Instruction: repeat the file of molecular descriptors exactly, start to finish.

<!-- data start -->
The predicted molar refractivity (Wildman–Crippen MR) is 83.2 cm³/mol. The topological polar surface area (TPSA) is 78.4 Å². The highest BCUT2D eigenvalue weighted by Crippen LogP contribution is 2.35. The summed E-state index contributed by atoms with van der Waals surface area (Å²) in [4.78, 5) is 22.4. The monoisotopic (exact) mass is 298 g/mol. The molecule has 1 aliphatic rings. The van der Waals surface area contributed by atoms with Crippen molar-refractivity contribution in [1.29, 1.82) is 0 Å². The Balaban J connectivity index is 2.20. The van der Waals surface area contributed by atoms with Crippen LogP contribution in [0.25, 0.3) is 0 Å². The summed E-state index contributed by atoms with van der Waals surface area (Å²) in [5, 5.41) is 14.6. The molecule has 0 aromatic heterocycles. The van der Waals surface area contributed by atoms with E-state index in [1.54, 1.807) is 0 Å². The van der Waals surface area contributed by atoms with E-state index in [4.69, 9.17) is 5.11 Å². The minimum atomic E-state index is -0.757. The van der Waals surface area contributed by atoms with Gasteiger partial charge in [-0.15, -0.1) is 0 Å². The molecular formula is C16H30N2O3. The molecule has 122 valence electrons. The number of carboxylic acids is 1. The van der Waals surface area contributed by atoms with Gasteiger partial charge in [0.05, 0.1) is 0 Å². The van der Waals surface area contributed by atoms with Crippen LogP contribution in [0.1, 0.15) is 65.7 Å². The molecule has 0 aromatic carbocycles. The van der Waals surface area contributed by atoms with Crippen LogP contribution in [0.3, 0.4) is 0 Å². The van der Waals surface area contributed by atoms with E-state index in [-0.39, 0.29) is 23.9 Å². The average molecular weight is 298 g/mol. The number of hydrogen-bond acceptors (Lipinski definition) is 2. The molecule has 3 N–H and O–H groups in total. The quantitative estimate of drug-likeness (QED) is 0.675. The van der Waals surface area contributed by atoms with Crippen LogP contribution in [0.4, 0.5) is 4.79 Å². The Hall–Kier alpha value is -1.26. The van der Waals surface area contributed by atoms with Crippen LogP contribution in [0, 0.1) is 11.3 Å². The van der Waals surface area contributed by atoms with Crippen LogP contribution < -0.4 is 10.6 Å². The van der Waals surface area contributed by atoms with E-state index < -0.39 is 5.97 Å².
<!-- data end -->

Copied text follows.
The predicted molar refractivity (Wildman–Crippen MR) is 83.2 cm³/mol. The topological polar surface area (TPSA) is 78.4 Å². The highest BCUT2D eigenvalue weighted by Crippen LogP contribution is 2.35. The summed E-state index contributed by atoms with van der Waals surface area (Å²) in [4.78, 5) is 22.4. The monoisotopic (exact) mass is 298 g/mol. The molecule has 1 aliphatic rings. The van der Waals surface area contributed by atoms with Crippen molar-refractivity contribution in [1.29, 1.82) is 0 Å². The Balaban J connectivity index is 2.20. The van der Waals surface area contributed by atoms with Crippen LogP contribution in [0.25, 0.3) is 0 Å². The summed E-state index contributed by atoms with van der Waals surface area (Å²) in [5, 5.41) is 14.6. The molecule has 0 aromatic heterocycles. The van der Waals surface area contributed by atoms with E-state index in [1.54, 1.807) is 0 Å². The van der Waals surface area contributed by atoms with E-state index in [4.69, 9.17) is 5.11 Å². The minimum atomic E-state index is -0.757. The van der Waals surface area contributed by atoms with Gasteiger partial charge in [-0.15, -0.1) is 0 Å². The molecular formula is C16H30N2O3. The molecule has 122 valence electrons. The number of carboxylic acids is 1. The van der Waals surface area contributed by atoms with Gasteiger partial charge in [0.05, 0.1) is 0 Å². The van der Waals surface area contributed by atoms with Crippen LogP contribution in [0.1, 0.15) is 65.7 Å². The molecule has 0 aromatic carbocycles. The van der Waals surface area contributed by atoms with Crippen LogP contribution in [0.3, 0.4) is 0 Å². The van der Waals surface area contributed by atoms with E-state index in [-0.39, 0.29) is 23.9 Å². The average molecular weight is 298 g/mol. The number of hydrogen-bond acceptors (Lipinski definition) is 2. The molecule has 3 N–H and O–H groups in total. The quantitative estimate of drug-likeness (QED) is 0.675. The van der Waals surface area contributed by atoms with Crippen LogP contribution in [0.4, 0.5) is 4.79 Å². The Hall–Kier alpha value is -1.26. The van der Waals surface area contributed by atoms with Crippen LogP contribution in [0, 0.1) is 11.3 Å². The van der Waals surface area contributed by atoms with Crippen LogP contribution < -0.4 is 10.6 Å². The van der Waals surface area contributed by atoms with E-state index < -0.39 is 5.97 Å².